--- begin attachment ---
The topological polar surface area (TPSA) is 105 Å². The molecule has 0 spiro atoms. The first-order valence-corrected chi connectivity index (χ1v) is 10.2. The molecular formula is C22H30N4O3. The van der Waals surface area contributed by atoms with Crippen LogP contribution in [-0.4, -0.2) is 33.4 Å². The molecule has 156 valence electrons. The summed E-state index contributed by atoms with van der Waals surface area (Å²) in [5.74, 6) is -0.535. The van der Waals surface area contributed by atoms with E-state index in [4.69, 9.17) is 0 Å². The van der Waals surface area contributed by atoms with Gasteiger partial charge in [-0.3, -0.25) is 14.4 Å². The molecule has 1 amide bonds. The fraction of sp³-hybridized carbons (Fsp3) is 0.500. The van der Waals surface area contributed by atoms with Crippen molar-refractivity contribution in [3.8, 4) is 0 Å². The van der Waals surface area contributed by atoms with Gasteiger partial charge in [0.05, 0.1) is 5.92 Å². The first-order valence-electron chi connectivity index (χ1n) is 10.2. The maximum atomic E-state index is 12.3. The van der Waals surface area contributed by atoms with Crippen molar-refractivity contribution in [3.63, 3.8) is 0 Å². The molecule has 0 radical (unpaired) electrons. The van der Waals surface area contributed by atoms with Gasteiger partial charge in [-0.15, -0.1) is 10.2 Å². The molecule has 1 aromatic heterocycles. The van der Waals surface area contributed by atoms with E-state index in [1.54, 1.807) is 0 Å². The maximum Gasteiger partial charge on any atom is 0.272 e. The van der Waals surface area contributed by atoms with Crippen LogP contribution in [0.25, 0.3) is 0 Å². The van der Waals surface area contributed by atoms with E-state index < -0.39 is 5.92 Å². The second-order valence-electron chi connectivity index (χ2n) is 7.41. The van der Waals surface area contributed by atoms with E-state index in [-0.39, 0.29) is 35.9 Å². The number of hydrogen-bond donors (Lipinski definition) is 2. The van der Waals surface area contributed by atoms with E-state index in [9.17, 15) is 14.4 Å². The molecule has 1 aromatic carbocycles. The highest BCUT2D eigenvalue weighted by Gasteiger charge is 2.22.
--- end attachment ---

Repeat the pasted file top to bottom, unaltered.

The topological polar surface area (TPSA) is 105 Å². The molecule has 0 spiro atoms. The first-order valence-corrected chi connectivity index (χ1v) is 10.2. The molecular formula is C22H30N4O3. The van der Waals surface area contributed by atoms with Crippen LogP contribution in [-0.4, -0.2) is 33.4 Å². The molecule has 156 valence electrons. The summed E-state index contributed by atoms with van der Waals surface area (Å²) in [5.74, 6) is -0.535. The van der Waals surface area contributed by atoms with E-state index in [4.69, 9.17) is 0 Å². The van der Waals surface area contributed by atoms with Gasteiger partial charge in [-0.3, -0.25) is 14.4 Å². The molecule has 1 amide bonds. The fraction of sp³-hybridized carbons (Fsp3) is 0.500. The van der Waals surface area contributed by atoms with Crippen molar-refractivity contribution in [3.8, 4) is 0 Å². The van der Waals surface area contributed by atoms with Gasteiger partial charge in [0.05, 0.1) is 5.92 Å². The first-order valence-electron chi connectivity index (χ1n) is 10.2. The maximum atomic E-state index is 12.3. The van der Waals surface area contributed by atoms with Crippen molar-refractivity contribution in [3.63, 3.8) is 0 Å². The molecule has 0 radical (unpaired) electrons. The van der Waals surface area contributed by atoms with Gasteiger partial charge in [-0.15, -0.1) is 10.2 Å². The molecule has 1 aromatic heterocycles. The van der Waals surface area contributed by atoms with E-state index in [1.54, 1.807) is 0 Å². The maximum Gasteiger partial charge on any atom is 0.272 e. The van der Waals surface area contributed by atoms with Crippen LogP contribution in [0.25, 0.3) is 0 Å². The van der Waals surface area contributed by atoms with E-state index < -0.39 is 5.92 Å². The second-order valence-electron chi connectivity index (χ2n) is 7.41. The van der Waals surface area contributed by atoms with E-state index in [-0.39, 0.29) is 35.9 Å². The number of hydrogen-bond donors (Lipinski definition) is 2. The van der Waals surface area contributed by atoms with E-state index in [9.17, 15) is 14.4 Å². The molecule has 1 aromatic carbocycles. The highest BCUT2D eigenvalue weighted by Gasteiger charge is 2.22.